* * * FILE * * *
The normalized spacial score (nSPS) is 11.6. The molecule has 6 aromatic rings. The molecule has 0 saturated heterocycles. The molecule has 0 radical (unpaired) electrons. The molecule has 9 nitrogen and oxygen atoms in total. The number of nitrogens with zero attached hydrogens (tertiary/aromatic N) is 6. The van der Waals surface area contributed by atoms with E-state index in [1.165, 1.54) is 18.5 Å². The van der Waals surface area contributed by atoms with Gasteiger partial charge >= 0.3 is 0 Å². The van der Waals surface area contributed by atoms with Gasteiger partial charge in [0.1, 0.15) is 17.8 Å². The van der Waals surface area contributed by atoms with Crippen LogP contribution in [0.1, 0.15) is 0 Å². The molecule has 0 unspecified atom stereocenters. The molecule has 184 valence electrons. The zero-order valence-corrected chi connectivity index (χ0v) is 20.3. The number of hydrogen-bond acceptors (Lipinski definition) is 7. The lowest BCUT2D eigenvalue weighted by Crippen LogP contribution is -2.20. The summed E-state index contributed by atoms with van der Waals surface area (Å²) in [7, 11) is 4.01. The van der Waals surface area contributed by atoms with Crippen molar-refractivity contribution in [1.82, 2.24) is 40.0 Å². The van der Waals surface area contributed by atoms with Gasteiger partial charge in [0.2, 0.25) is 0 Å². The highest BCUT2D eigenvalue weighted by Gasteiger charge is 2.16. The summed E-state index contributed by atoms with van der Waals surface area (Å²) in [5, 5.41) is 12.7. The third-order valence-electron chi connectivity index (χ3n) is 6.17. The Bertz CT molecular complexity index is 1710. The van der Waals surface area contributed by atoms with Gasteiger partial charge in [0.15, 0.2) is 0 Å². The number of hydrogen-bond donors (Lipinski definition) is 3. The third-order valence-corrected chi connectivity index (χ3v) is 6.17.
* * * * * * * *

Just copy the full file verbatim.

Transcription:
The normalized spacial score (nSPS) is 11.6. The molecule has 6 aromatic rings. The molecule has 0 saturated heterocycles. The molecule has 0 radical (unpaired) electrons. The molecule has 9 nitrogen and oxygen atoms in total. The number of nitrogens with zero attached hydrogens (tertiary/aromatic N) is 6. The van der Waals surface area contributed by atoms with E-state index in [1.165, 1.54) is 18.5 Å². The van der Waals surface area contributed by atoms with Gasteiger partial charge >= 0.3 is 0 Å². The van der Waals surface area contributed by atoms with Gasteiger partial charge in [0.1, 0.15) is 17.8 Å². The van der Waals surface area contributed by atoms with Crippen LogP contribution in [0.1, 0.15) is 0 Å². The molecule has 0 unspecified atom stereocenters. The molecule has 184 valence electrons. The zero-order valence-corrected chi connectivity index (χ0v) is 20.3. The number of hydrogen-bond acceptors (Lipinski definition) is 7. The lowest BCUT2D eigenvalue weighted by Crippen LogP contribution is -2.20. The summed E-state index contributed by atoms with van der Waals surface area (Å²) in [7, 11) is 4.01. The van der Waals surface area contributed by atoms with Crippen molar-refractivity contribution in [1.82, 2.24) is 40.0 Å². The van der Waals surface area contributed by atoms with Gasteiger partial charge in [0.2, 0.25) is 0 Å². The highest BCUT2D eigenvalue weighted by Gasteiger charge is 2.16. The summed E-state index contributed by atoms with van der Waals surface area (Å²) in [5, 5.41) is 12.7. The third-order valence-electron chi connectivity index (χ3n) is 6.17. The Bertz CT molecular complexity index is 1710. The van der Waals surface area contributed by atoms with Gasteiger partial charge in [0.15, 0.2) is 0 Å². The number of hydrogen-bond donors (Lipinski definition) is 3. The third-order valence-corrected chi connectivity index (χ3v) is 6.17.